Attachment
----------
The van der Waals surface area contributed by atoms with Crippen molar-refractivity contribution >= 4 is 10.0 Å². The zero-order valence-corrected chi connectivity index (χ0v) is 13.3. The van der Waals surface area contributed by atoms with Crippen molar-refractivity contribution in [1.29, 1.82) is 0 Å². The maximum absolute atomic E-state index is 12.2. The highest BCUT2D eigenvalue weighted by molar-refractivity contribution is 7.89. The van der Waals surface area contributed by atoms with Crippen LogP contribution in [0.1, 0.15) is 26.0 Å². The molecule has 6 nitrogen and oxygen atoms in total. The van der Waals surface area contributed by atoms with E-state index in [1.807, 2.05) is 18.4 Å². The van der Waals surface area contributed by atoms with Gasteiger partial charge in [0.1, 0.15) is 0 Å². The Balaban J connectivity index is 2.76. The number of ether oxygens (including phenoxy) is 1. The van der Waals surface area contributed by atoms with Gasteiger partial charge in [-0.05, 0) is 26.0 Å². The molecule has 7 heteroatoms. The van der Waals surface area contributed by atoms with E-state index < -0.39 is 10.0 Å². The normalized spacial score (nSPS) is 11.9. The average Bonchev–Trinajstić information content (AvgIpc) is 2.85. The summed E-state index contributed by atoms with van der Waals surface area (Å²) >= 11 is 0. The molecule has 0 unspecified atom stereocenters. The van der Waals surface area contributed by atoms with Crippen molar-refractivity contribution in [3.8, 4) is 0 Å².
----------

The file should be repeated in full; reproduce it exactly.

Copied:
The van der Waals surface area contributed by atoms with Crippen molar-refractivity contribution >= 4 is 10.0 Å². The zero-order valence-corrected chi connectivity index (χ0v) is 13.3. The van der Waals surface area contributed by atoms with Crippen molar-refractivity contribution in [1.29, 1.82) is 0 Å². The maximum absolute atomic E-state index is 12.2. The highest BCUT2D eigenvalue weighted by molar-refractivity contribution is 7.89. The van der Waals surface area contributed by atoms with Crippen LogP contribution in [0.1, 0.15) is 26.0 Å². The molecule has 6 nitrogen and oxygen atoms in total. The van der Waals surface area contributed by atoms with E-state index in [1.807, 2.05) is 18.4 Å². The van der Waals surface area contributed by atoms with Gasteiger partial charge in [0.1, 0.15) is 0 Å². The Balaban J connectivity index is 2.76. The number of ether oxygens (including phenoxy) is 1. The van der Waals surface area contributed by atoms with Gasteiger partial charge in [-0.05, 0) is 26.0 Å². The molecule has 7 heteroatoms. The van der Waals surface area contributed by atoms with E-state index < -0.39 is 10.0 Å². The normalized spacial score (nSPS) is 11.9. The average Bonchev–Trinajstić information content (AvgIpc) is 2.85. The summed E-state index contributed by atoms with van der Waals surface area (Å²) >= 11 is 0. The molecule has 0 unspecified atom stereocenters. The van der Waals surface area contributed by atoms with Crippen molar-refractivity contribution in [3.8, 4) is 0 Å².